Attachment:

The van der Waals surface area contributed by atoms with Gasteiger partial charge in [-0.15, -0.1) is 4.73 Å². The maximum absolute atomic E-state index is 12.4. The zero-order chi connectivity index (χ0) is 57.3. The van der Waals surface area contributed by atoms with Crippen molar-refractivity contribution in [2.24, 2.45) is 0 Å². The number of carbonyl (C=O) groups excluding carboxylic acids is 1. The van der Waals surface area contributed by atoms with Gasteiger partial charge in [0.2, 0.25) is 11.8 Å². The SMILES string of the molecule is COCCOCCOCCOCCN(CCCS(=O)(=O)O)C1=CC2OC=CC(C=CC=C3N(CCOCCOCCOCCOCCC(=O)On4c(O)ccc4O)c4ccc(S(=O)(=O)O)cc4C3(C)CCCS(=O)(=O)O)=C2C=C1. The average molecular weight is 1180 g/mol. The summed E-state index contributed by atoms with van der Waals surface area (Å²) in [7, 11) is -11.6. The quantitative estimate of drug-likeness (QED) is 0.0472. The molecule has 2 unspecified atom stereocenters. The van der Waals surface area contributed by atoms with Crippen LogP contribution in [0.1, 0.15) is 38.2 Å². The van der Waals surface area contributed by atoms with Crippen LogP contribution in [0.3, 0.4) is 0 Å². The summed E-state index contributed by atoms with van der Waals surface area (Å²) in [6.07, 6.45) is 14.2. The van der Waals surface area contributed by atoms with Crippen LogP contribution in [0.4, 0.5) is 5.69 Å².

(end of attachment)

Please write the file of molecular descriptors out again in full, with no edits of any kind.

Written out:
The van der Waals surface area contributed by atoms with Gasteiger partial charge in [-0.15, -0.1) is 4.73 Å². The maximum absolute atomic E-state index is 12.4. The zero-order chi connectivity index (χ0) is 57.3. The van der Waals surface area contributed by atoms with Crippen molar-refractivity contribution in [2.24, 2.45) is 0 Å². The number of carbonyl (C=O) groups excluding carboxylic acids is 1. The van der Waals surface area contributed by atoms with Gasteiger partial charge in [0.2, 0.25) is 11.8 Å². The SMILES string of the molecule is COCCOCCOCCOCCN(CCCS(=O)(=O)O)C1=CC2OC=CC(C=CC=C3N(CCOCCOCCOCCOCCC(=O)On4c(O)ccc4O)c4ccc(S(=O)(=O)O)cc4C3(C)CCCS(=O)(=O)O)=C2C=C1. The average molecular weight is 1180 g/mol. The summed E-state index contributed by atoms with van der Waals surface area (Å²) in [7, 11) is -11.6. The quantitative estimate of drug-likeness (QED) is 0.0472. The molecule has 2 unspecified atom stereocenters. The van der Waals surface area contributed by atoms with Crippen LogP contribution in [0.1, 0.15) is 38.2 Å². The van der Waals surface area contributed by atoms with Crippen LogP contribution in [0.3, 0.4) is 0 Å². The summed E-state index contributed by atoms with van der Waals surface area (Å²) in [6.07, 6.45) is 14.2. The van der Waals surface area contributed by atoms with Crippen LogP contribution in [0.4, 0.5) is 5.69 Å².